I could always tell something was not quite right with me. I was tested, examined and prodded a few times by certain experts of the day, but no one could quite figure out what “it” was. As the years went on, the feeling of being different stayed with me the whole time.
As much as I wanted to be a part of the world of “normal” people I saw every day, something kept me from connecting — something deep inside. It was something everyone else was picking up on, except me. I felt almost like I was from another planet — a martian.
So when it was first suggested to me by a therapist that I had Asperger’s syndrome, it made me think. I had heard of the condition before, in college. I read about it in a psychology class. When I brought it up with a professor, she told me, “Oh, don’t worry. People who read that book think they have every condition listed in it.”thei
Asperger’s is basically a high-functioning form of autism. Those who have it, while being able to communicate, lack the natural social cues that neurotypicals (“normal” people) take for granted: facial expressions, body language and tone of voice. One in 88 children has been identified with an autism spectrum disorder, according to estimates from the Centers for Disease Control and Prevention. People who have it also tend to focus all of their attention on one thing at a time and can gather a lot of information mentally on whatever interests them. This is why some children with Asperger’s are referred to as “little professors.”
But years after that college class, when I was 28, still feeling out of place in the world and devastated by the sudden loss of my father a couple of years earlier, the diagnosis made even more sense than it had before. When a long test by a colleague confirmed the diagnosis, that’s when I finally started making sense to myself. I could finally put a name to what made me so different.
Some Aspies — what we like to call ourselves — receive special gifts with their condition. For instance, I have a great sense of sound and music. I can learn music fairly easily by ear and recite it at perfect pitch. Many things I see or hear in the world remind me of certain songs, or certain sounds.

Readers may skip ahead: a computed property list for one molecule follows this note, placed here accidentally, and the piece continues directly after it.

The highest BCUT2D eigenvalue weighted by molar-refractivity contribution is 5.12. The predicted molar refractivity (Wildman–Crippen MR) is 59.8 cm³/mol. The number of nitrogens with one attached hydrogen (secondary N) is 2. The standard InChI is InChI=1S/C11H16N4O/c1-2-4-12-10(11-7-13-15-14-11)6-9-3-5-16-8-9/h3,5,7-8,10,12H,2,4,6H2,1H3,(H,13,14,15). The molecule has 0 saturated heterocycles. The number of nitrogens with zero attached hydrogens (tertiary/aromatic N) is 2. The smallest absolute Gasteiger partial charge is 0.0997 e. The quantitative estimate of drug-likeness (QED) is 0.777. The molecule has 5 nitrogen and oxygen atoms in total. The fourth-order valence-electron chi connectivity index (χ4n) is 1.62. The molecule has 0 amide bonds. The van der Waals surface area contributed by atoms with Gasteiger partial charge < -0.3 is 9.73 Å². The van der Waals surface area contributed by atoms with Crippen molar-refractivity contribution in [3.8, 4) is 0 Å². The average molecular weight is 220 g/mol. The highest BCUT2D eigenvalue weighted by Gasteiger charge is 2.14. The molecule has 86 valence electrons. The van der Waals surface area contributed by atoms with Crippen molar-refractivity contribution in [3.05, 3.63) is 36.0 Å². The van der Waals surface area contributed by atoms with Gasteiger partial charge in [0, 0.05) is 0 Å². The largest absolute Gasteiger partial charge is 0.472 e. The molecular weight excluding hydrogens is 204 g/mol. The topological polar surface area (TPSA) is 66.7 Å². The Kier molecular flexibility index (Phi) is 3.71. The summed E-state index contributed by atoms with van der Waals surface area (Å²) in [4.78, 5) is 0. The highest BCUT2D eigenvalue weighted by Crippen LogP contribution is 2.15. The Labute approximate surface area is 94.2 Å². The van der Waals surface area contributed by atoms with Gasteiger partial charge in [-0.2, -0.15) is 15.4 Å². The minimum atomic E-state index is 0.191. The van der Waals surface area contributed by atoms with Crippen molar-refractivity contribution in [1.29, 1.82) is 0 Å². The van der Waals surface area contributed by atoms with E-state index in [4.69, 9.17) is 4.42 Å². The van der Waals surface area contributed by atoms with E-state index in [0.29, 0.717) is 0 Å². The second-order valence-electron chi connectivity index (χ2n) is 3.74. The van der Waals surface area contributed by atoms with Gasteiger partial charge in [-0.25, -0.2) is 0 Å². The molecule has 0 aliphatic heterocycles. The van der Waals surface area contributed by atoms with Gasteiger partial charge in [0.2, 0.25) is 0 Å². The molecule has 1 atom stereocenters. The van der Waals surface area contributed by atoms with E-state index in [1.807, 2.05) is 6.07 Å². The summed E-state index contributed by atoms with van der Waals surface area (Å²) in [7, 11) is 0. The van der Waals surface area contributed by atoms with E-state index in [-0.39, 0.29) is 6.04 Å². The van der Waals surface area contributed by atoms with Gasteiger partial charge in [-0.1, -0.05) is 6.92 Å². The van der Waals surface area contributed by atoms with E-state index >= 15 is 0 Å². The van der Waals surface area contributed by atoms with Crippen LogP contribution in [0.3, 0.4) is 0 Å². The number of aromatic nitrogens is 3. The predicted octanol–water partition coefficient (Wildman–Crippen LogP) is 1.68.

Aspies can learn to function in a neurotypical society, but they have to be taught how to do so. They need to learn, intellectually, things that come to everyone else naturally, like interpersonal communication. In a sense, we learn to see the world as the neurotypicals may see it, while seeing it in our own special way at the same time.
I’m happy to say I’ve been making some great strides in the time since that diagnosis, but I have to say, the creation of the adults with Asperger’s syndrome support group in Ithaca in April 2011 is my greatest stride yet. Last September, we won the New and Innovative Service Award from the Tompkins County Mental Health Services Board.
The group assembles every month, and we let a conversation naturally develop and make sure each member has a chance to speak up. Some may only want to listen for a time, while others have fascinating and diverse minds, so evenings are anything but dull.
As Aspies, the best thing we can do is be there for each other, and listen. The best gifts we give to each other are our ideas and our perspectives on life because they help us all understand ourselves and the world a lot better.
Now with this group, I’m meeting more and more people like me, and I feel like we’re all making a difference in each others’ lives. With the formation of this group, I feel that I, and all the other Aspies in this community, finally have something we’ve been searching for all this time: a circle of friends — true friends.
The Adults with Asperger’s Syndrome Support Group meets at 7 p.m. on the third Thursday of every month in the basement of St. Luke Lutheran Church at 109 Oak Ave. in Ithaca.
Douglas Booth is the creator of the Adults with Asperger’s support group. He can be reached at firstname.lastname@example.org.